Q. You’re fairly new still to the program as a true sophomore. Can you tell us about the kids coming into the program as freshmen? Is there any one individual that we need to be looking out for for this season?
SHAQUILLE QUARTERMAN: I would say that you would need to look out for all of them. I think Coach Richt does a great job recruiting. We’ve got a lot of exciting guys coming in, people that are hungry, ready to put in the work, ready to work hard as they’ve been doing in the weight room, and we have those who just arrived who are just getting accustomed to how we do things. But I feel as though when they come into form, when they come into shape, it’s going to be awesome.
Q. Mark, similar line of questioning that I gave to your teammate. Atlantic Division might have Clemson and Florida State, but Coastal Division seems to have a little style. We had a velvet jacket by a Virginia Tech player, we’ve got bowties. Are you guys trying to make a statement in that regard?
MARK WALTON: Actually I didn’t try to come in and make a statement today. I was dressing and I just picked out a suit and just came here. I didn’t try to come in or make no statement or nothing, I just come in to try to be dressed professional for the event today.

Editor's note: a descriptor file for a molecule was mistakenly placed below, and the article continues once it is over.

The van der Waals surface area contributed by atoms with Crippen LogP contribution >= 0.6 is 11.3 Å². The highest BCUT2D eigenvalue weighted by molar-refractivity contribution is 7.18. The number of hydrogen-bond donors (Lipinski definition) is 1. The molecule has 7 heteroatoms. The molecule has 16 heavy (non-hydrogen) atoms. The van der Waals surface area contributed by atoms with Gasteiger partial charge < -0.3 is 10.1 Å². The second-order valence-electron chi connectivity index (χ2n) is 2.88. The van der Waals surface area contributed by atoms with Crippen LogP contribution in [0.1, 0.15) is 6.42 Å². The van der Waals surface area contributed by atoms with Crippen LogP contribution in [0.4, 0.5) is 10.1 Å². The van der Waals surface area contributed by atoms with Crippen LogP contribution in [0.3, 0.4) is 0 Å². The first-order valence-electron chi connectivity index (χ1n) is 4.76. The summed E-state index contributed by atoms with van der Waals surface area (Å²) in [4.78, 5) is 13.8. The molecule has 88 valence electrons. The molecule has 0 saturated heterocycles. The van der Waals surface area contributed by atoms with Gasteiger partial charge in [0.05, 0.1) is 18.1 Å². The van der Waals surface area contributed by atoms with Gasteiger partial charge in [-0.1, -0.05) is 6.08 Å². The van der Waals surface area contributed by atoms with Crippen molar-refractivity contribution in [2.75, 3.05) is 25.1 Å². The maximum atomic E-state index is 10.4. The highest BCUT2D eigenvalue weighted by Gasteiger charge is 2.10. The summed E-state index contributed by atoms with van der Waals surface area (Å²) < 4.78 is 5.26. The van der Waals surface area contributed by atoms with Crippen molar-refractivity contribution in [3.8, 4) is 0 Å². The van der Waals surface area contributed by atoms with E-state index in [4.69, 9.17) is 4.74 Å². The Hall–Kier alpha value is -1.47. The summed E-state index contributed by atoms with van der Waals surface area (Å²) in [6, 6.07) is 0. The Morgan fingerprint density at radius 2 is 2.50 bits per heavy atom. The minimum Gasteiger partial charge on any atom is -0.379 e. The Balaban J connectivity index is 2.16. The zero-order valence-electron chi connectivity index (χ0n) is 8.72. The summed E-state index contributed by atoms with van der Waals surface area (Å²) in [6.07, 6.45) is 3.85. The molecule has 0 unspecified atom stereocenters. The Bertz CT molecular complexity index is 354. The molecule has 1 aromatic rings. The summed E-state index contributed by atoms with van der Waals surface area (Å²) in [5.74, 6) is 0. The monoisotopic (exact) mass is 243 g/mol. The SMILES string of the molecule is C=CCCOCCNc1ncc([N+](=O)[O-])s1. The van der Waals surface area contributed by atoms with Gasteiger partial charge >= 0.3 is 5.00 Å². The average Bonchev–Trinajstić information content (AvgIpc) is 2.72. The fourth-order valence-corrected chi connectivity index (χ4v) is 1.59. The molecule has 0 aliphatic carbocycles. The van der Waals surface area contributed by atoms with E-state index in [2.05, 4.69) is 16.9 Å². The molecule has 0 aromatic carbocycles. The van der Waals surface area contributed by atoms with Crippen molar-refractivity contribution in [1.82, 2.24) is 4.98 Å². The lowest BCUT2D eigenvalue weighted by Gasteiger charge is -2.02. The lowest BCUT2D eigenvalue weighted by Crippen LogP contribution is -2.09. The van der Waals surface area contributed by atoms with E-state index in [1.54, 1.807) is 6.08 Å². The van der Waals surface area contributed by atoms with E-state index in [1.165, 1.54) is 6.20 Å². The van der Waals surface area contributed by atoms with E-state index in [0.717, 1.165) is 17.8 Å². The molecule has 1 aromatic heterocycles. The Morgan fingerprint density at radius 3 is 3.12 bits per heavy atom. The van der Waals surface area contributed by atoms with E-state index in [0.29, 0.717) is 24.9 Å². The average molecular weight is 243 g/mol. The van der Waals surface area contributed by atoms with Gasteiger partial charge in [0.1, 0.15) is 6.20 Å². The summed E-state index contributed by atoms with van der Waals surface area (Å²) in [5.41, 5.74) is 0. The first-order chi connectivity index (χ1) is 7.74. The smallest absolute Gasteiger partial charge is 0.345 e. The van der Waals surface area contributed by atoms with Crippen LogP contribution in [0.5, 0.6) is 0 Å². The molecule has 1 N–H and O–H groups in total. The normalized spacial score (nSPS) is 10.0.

Q. Talk about Coach Richt’s emphasis on running the ball and how that has helped you.
MARK WALTON: You know, when Coach Richt came the year before, the old coaching staff that we had, we never ran 21. Just when Coach Richt came over, running 21 with a fullback and bringing an extra block for you, instead of out of the gun, just bringing different styles of running the ball. You can run it in the gun, variations, 21, 11, 12. And Coach Richt brings different types of styles of defense into kind of wear you down and actually slow you down a little bit, so it kind of hurts you on any part of it because you never know what we can do out of the run game. That’s helped me a lot, trying to wear down the defense, just hitting carries on different sides.